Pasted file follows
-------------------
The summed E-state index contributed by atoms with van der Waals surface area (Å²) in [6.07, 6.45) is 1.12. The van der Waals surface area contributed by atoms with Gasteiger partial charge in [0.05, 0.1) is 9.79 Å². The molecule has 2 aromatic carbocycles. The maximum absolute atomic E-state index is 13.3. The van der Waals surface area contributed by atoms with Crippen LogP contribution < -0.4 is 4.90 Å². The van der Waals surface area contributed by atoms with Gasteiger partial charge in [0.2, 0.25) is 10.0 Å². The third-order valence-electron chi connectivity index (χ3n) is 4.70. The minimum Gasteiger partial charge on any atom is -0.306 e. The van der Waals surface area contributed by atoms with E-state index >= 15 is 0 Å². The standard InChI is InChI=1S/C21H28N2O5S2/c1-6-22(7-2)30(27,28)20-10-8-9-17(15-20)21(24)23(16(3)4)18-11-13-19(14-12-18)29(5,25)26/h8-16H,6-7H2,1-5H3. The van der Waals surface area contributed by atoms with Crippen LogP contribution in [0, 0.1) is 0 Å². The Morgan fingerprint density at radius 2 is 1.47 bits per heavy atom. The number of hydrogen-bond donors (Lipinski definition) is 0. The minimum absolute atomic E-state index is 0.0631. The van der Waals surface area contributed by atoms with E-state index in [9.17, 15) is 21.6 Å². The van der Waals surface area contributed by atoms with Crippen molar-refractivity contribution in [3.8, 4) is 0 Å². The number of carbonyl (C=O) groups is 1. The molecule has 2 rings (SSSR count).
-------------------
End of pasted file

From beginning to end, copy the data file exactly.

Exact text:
The summed E-state index contributed by atoms with van der Waals surface area (Å²) in [6.07, 6.45) is 1.12. The van der Waals surface area contributed by atoms with Gasteiger partial charge in [0.05, 0.1) is 9.79 Å². The molecule has 2 aromatic carbocycles. The maximum absolute atomic E-state index is 13.3. The van der Waals surface area contributed by atoms with Crippen LogP contribution < -0.4 is 4.90 Å². The van der Waals surface area contributed by atoms with Gasteiger partial charge in [0.2, 0.25) is 10.0 Å². The third-order valence-electron chi connectivity index (χ3n) is 4.70. The minimum Gasteiger partial charge on any atom is -0.306 e. The van der Waals surface area contributed by atoms with E-state index >= 15 is 0 Å². The standard InChI is InChI=1S/C21H28N2O5S2/c1-6-22(7-2)30(27,28)20-10-8-9-17(15-20)21(24)23(16(3)4)18-11-13-19(14-12-18)29(5,25)26/h8-16H,6-7H2,1-5H3. The van der Waals surface area contributed by atoms with Crippen LogP contribution in [0, 0.1) is 0 Å². The Morgan fingerprint density at radius 2 is 1.47 bits per heavy atom. The number of hydrogen-bond donors (Lipinski definition) is 0. The minimum absolute atomic E-state index is 0.0631. The van der Waals surface area contributed by atoms with E-state index in [9.17, 15) is 21.6 Å². The van der Waals surface area contributed by atoms with Crippen molar-refractivity contribution in [3.8, 4) is 0 Å². The number of carbonyl (C=O) groups is 1. The molecule has 2 rings (SSSR count).